Isn’t this a part of what Kamtza/Bar Kamtza is about? What it takes to set aside your own affinities in order to build a community that values the dignity of even your ideological enemies, because together that community can withstand its adversaries? I was talking to a junior colleague recently about working in the Jewish community and I implored her – as she grows into a career that will be successful – to try to love the people she will study and serve, in spite of them. The alternative is easier. I find so much of Jewish public discourse is rooted in hatred and again in self-satisfaction more than it is in empathy, and this time of the year I find it so irredeemably bleak. At Tisha B’Av, I lean into this intragroup hostility, and I try to understand it as an enduring condition – and not something we may ever be able to overcome.
You know nearly 11 years ago my Tisha B’Av was permanently changed. Our son was born at hatzot that day, a literal living metaphor. Midday on Tisha B’Av is the moment of shift: like the middle of the night, when you know it’s still dark outside but you also can start operating with the belief that you are closer to the dawning of the light than you are to the ominousness of the darkness.
The moment that the worst has passed is when you can start to become political again and planful and maybe even maybe can start believing in redemption. Our צמח ישי helped me understand this in the most embodied and immediate way. At first I thought his birth would ruin Tisha B’Av; it’s a birthday in our house (absence of cake notwithstanding.) Now, it has helped. You can have a dark day, and then it can lighten in unimaginable ways. We found love, if you will, in a hopeless place.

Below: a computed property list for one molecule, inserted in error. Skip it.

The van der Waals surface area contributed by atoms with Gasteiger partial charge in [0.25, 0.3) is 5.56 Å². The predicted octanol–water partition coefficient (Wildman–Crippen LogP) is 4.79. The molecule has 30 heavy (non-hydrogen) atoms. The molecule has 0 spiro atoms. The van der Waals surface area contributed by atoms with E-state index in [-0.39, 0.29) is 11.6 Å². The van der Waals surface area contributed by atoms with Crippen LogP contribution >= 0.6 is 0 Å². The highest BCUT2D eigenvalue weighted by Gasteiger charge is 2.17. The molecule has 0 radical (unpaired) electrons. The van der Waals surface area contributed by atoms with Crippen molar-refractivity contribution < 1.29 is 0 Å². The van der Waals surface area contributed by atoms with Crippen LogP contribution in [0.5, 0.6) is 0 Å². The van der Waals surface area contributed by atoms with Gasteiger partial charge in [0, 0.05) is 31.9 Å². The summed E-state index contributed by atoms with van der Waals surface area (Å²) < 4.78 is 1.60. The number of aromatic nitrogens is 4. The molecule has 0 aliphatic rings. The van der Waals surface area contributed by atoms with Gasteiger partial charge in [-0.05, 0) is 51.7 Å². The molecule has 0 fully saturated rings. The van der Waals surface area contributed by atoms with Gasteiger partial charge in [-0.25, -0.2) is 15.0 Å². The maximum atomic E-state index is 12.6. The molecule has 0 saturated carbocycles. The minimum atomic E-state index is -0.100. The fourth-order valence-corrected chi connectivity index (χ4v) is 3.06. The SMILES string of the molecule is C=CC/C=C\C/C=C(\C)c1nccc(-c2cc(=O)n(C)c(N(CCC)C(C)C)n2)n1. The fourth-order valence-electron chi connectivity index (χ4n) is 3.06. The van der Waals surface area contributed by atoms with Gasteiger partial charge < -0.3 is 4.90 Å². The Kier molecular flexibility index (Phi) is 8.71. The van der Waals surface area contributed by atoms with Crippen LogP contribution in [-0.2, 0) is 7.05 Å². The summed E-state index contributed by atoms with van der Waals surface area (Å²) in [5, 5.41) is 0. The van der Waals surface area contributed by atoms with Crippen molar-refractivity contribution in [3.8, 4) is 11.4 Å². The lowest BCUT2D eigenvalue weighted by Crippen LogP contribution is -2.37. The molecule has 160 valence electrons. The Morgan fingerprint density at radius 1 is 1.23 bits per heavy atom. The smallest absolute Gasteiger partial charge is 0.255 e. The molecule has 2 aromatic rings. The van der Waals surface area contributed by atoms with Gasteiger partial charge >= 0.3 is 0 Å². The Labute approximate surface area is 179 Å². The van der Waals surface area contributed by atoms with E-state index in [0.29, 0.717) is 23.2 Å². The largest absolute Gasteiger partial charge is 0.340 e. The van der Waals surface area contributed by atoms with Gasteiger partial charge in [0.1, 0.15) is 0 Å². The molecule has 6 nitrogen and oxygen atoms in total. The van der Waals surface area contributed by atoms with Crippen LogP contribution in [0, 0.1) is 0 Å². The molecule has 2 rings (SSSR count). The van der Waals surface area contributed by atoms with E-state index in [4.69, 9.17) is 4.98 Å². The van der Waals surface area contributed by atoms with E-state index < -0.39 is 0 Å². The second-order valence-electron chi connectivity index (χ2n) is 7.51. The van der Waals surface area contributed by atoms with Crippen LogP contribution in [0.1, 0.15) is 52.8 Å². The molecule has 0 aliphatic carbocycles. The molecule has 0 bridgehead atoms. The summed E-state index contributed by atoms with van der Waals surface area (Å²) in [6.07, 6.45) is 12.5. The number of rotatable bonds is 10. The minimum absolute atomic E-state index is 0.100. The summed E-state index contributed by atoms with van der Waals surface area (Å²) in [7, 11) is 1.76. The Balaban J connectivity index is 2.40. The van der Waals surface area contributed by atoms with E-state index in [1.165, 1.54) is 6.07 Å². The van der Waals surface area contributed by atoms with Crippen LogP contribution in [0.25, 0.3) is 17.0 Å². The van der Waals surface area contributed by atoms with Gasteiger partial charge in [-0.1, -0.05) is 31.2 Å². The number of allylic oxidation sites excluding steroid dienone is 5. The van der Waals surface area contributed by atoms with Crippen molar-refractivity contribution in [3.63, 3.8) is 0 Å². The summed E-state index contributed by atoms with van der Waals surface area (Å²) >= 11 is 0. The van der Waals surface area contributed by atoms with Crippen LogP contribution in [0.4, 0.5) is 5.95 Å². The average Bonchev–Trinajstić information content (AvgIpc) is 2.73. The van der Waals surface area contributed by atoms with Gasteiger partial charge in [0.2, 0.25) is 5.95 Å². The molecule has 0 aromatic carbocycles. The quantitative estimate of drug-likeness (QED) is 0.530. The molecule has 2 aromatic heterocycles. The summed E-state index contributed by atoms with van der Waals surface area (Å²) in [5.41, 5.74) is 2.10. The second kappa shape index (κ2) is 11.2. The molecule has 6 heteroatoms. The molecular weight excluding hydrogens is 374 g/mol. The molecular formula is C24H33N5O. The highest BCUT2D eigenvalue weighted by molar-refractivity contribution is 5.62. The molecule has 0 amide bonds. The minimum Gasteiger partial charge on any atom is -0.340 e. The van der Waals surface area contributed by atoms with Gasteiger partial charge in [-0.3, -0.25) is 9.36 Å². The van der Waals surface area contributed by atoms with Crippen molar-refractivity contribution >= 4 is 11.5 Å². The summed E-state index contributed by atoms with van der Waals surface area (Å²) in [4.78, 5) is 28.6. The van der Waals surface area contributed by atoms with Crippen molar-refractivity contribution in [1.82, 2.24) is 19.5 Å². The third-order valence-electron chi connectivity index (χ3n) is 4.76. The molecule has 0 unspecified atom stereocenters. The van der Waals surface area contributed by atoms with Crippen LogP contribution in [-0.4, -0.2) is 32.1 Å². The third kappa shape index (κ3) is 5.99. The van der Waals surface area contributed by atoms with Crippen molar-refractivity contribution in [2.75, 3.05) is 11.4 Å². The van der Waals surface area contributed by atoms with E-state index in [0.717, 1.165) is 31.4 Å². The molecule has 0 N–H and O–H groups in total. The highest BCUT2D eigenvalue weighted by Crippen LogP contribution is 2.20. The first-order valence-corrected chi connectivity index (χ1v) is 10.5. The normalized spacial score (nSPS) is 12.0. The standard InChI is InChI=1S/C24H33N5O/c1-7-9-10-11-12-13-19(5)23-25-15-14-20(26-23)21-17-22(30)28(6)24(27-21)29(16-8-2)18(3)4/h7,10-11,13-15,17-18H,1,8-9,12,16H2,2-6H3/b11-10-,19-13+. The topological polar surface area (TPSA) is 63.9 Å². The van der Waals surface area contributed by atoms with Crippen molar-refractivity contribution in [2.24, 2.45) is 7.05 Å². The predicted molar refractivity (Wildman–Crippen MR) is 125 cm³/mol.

This year I am going to lean into the darkness again, and I will be trying to avoid the neatness of feeling my convictions confirmed.
I will be mourning the nihilistic murder of a yeshiva student in Gush Etzion without concluding that if only my political instincts on how to bring peace between Israelis and Palestinians were followed, he wouldn’t have been killed.
I’ll be mourning the conditions experienced by the millions of asylum seekers around the world – people without refuge – including those caged at our borders, without the certainty of blame or responsibility, and without sloganing – at least for Sunday – what it means to respond.
I’ll be mourning the martyrs of Jewish history without the convenient theological narratives that affirm that their lives had “meaning” in their death.”
I will try to experience divine hiddenness as absence, rather than shadow.
And then, at some point in the middle of the day, I plan to commit to radical love. Not just to my own convictions and politics, which I still think are right; but to something transcendent, for the people whose team I’m on for better or worse, for those that even in fighting with them politically we ultimately hope to serve. First darkness; then again, light, made possible by love. Same as it ever was.
The Shalom Hartman Institute notes: Yehuda Kutzer is the author of Shuva: The Future of the Jewish Past, which offers new thinking to contemporary Jews on navigating the tensions between history and memory; and the co-editor of the forthcoming volume The New Jewish Canon, a collection of the most significant Jewish ideas and debates of the past two generations.